I was born at home during a blizzard. My parents couldn’t get to the hospital because of the snow. By the time the family doctor made it through the storm, I had already arrived.
I was afflicted with a rare congenital abnormality known as ectrodactyly, commonly known as “Lobster Claw Syndrome.” Ectrodactyly is a condition that involves the absence of one or more digits of the hand or foot. In my case, both hands and feet were affected, leaving me with three fingers on each hand and two toes on each foot.
At age 3, I contracted viral encephalitis. The physicians in the area had never seen anything like it and couldn’t help me. My aunt mentioned my condition to one of her tenants, who was a neurologist. He told my aunt to get me to Thomas Jefferson University Hospital as soon as possible. My parents brought me to Philadelphia, and I was immediately admitted to the hospital.
The only other case the physicians were aware of was a little girl who came in the week before with the same symptoms. She didn’t survive. The doctors ran tests and tried several drugs to make me better. Some of the drugs caused me to hallucinate.
Mom stayed beside me the entire time. Back then, she liked “Ben Casey,” a popular television program about a handsome, young physician. The morning after each episode, in an attempt to be helpful, she would talk to my neurologist about the disease Ben Casey explored. After several of Mom’s morning briefings, the neurologist finally offered her some advice: “Stop watching Ben Casey.”
The weeks went by, but my condition remained the same. “You weren’t getting any better, so I told God, ‘If you want him, take him. But don’t make him suffer,’” Mom said. Soon after, I started to get better. I was at Jefferson for six weeks.
Bullies and other battles
Growing up visibly different from everyone is difficult. Kids can be very cruel, and I got in my share of fights. Although I wasn’t exceptionally big or strong, I learned tenacity, to keep getting up after you’ve been hit, and to move forward.
All my life I’ve done whatever I wanted. I played little league baseball, high school football, and college football. Yet I’ve always felt the need to be better than everyone else, just to be “good enough.” Much of the discrimination that I have felt through the years has been attributed to the way I look. There is a common misconception that if you have a physically disability, you also must be mentally challenged.
Onward to adulthood. I graduated from college in 1980 with a bachelor’s degree in health and physical education, yet the only job I could find was as a substitute teacher making $4 an hour. I went back to school to get my master’s degree in kinesiology, but I ran out of finances before I could finish.
Next, I took a job as a janitor at the local power company. A supervisor suggested I go back to school to get a degree in electrical engineering.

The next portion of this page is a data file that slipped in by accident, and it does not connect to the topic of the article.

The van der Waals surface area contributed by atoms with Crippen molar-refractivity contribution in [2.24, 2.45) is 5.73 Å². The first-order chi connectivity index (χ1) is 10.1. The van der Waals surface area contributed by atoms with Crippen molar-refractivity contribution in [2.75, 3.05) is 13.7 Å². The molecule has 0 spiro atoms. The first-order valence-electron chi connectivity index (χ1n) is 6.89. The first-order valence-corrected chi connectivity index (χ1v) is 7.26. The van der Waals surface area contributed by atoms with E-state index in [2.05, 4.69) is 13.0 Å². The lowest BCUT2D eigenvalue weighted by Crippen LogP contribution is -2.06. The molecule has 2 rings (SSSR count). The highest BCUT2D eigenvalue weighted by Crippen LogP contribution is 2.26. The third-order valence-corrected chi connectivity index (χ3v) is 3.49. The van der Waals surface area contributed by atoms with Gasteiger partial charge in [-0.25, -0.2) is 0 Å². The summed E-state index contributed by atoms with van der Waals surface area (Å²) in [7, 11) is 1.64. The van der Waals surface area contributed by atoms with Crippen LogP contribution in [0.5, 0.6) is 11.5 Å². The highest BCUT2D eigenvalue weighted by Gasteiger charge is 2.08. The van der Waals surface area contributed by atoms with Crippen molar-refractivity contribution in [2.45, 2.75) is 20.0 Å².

“The company will pay for it,” he said. And that’s what I did. I worked the swing shift while going to college at night. After 12 years of night school, I graduated with a bachelor’s degree in electrical engineering from Lafayette College.
Just as I graduated, the power company was sold, and the new owners decided that anyone who wasn’t 100% healthy would be put on disability retirement. This included me. Through networking, I found a job as a consulting engineer for a company two hours away from my home, in Cranbury, New Jersey. When my contract with the engineering company was fulfilled, I knew I had to find another occupation because of an influx of cheaper labor in the field.
I had always wanted to go into the medical field, but at that time, there were very few male nurses. I took on the challenge of becoming a nurse and enrolled at Saint Luke’s Hospital School of Nursing in Bethlehem, Pennsylvania, graduating in 2005.
Where I belong
After two years on a med/surg floor, I transferred to the ER where I stayed for a decade. My nursing director, Ed Knuth, was an amazing individual and saw past what some perceived as my “handicaps.” Ed saw the ability and intelligence that I brought to the ER. He was my mentor, as well as my friend.
For the next few years, I worked in level 1 trauma centers, small community hospitals, and a substance use recovery center. But when I eventually found myself back in the ER — I felt like I had gone back home. I loved engineering, designing circuits, troubleshooting, etc., so why go to nursing school? Because becoming a nurse was like completing the circle and giving back to the nurses who took care of me. Thanks, Ed, for helping me get there.
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